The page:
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Of course, there is added complexity for dealing with trash that impacts two communities across an international border. Costs increase for the prevention and management that is needed, as well as the outreach and education required to identify, manage and reduce waste at its source.
The Border Environment Cooperation Commission was originally founded to assist with solid waste issues along the US-Mexico border, but in recent years has invested considerably more in water/wastewater than trash management. Funds come from sources in both the United States and Mexico. This quick overview of BECC projects in development shows very few solid waste projects, and many more for water/wastewater.
One approach for the agencies and nonprofit organizations working in and around the Tijuana River Valley would be to develop a proposal for the BECC to support. This could come from people in either California or Baja California — or both working together.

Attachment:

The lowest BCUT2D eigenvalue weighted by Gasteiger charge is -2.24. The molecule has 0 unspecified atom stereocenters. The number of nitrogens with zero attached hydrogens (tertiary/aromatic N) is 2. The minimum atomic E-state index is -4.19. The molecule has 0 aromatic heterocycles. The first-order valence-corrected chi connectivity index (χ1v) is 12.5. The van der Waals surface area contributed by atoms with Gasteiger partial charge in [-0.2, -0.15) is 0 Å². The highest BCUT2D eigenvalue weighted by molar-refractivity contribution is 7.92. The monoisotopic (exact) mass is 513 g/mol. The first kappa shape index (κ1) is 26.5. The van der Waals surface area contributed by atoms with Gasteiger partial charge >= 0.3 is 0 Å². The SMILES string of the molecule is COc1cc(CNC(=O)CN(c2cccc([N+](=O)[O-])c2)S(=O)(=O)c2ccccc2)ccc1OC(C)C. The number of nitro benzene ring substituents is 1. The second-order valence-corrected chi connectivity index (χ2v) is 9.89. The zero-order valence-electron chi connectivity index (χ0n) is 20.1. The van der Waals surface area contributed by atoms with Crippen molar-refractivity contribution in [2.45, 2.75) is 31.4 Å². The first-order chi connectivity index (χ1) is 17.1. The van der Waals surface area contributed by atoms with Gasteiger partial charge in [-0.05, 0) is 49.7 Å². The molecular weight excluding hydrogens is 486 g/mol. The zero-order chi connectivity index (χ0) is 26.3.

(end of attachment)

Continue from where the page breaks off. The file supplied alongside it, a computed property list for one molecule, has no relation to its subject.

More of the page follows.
The project application process is described well here.
Given current federal and state budget shortfalls, there is considerable competition for funding for these projects along the ten border states. Still, it might be worth considering.
Lori Saldaña represents California’s 76th Assembly District.